President Bush on November 21 signed H.R. 6867, the Unemployment Compensation Extension Act of 2008. The new law extends emergency unemployment benefits to twenty weeks and establishes a second tier of 13 weeks of compensation for individuals in states with high unemployment rates, noted a White House statement. High unemployment states are defined as having a seasonally-adjusted, three-month average total unemployment rate of 6 percent, providing a total of up to 33 weeks of extended benefits.
White House Press Secretary Dana Perino on November 21 said "the whole world has changed" since the president signed an unemployment extension bill in June 2008. In June, the unemployment rate was 5.5 percent. The national unemployment rate is currently 6.5 percent. Perino, at a press briefing, explained that Bush concluded it was appropriate to sign an additional unemployment extension bill because of the tight job market created by the current financial and credit crisis.
House Ways and Means Committee leaders praised the action taken to provide additional jobless benefits. Committee Chairman Charles B. Rangel (D-NY), in a written statement, said that extending the benefits will help unemployed workers to "pay their mortgages, feed their families, and heat their homes." House Income Security and Family Support Subcommittee Chairman Jim McDermott (D-WA) said the new law "represents a humane, responsible and pragmatic course of action to assist decent hard-working Americans who cannot find a job in a declining domestic economy that continues to shed jobs."
The House legislative leaders noted that the extended benefits, which average about $300 per week, are fully funded by monies saved in the federal unemployment trust funds. In early October, the House passed the bill, H.R. 6867, on an overwhelming bi-partisan vote of 368-28. The benefits provided by the legislation would be in addition to the 13 weeks of federally-funded extended unemployment benefits provided by Congress in June.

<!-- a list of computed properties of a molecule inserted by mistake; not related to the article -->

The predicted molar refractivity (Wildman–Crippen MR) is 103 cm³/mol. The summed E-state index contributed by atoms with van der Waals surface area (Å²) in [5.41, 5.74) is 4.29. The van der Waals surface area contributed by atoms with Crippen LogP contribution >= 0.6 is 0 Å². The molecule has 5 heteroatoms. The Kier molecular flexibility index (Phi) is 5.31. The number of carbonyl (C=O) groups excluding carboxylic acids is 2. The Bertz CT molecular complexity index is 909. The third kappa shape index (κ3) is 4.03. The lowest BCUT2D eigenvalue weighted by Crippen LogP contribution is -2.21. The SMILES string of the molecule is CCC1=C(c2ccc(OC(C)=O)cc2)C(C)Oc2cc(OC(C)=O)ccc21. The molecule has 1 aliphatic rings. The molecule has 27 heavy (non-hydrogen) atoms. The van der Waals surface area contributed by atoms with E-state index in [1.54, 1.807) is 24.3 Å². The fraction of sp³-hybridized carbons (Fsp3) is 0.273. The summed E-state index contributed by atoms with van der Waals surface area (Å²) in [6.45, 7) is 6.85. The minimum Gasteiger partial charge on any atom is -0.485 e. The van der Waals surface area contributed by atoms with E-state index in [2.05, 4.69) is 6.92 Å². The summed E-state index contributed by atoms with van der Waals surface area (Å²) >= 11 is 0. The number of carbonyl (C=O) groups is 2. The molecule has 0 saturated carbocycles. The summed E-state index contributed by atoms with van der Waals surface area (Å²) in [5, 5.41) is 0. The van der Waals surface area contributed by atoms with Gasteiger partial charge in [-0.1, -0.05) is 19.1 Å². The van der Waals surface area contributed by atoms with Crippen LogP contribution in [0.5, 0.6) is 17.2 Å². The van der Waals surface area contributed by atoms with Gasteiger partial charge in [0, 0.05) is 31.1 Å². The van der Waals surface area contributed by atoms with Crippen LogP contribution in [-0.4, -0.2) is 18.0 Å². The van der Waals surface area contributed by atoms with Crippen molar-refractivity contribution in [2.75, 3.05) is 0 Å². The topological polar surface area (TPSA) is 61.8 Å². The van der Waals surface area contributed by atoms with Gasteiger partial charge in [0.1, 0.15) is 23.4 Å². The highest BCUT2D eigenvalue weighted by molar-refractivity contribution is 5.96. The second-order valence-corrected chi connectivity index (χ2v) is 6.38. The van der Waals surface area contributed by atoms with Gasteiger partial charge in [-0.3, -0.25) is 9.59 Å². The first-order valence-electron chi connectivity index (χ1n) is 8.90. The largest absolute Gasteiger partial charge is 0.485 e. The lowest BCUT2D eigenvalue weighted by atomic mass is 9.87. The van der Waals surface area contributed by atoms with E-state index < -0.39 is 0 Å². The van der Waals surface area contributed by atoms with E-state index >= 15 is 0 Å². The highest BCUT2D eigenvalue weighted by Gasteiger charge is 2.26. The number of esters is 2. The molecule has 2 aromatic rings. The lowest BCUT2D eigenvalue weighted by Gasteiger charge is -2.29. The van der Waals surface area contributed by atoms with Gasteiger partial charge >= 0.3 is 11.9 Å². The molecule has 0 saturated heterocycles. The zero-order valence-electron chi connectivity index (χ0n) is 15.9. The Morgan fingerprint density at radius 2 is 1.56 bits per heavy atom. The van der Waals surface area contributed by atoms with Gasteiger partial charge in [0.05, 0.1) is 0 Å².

The legislation would provide $5.7 billion in additional UI benefits and economists calculate that every UI dollar yields approximately $1.64 in economic impact as the money ripples through the economy and helps to sustain other jobs and restore consumer confidence, according to a Ways and Means press release. According to Ways and Means, economic studies show that money from unemployment insurance is "almost immediately re-injected directly into the economy to pay for food, housing and other family expenses."
Nearly 900,000 workers are estimated to have run out of their current extended benefits by the end of October. Without this legislation, this number would grow to 1.2 million by the end of calendar year 2008, according to the Ways and Means release.
Senate Majority Leader Harry Reid, D-Nev., in a written statement on November 20, noted that the UI extension came "on the day we learned that more Americans are filing for unemployment than at any time in the last 16 years."
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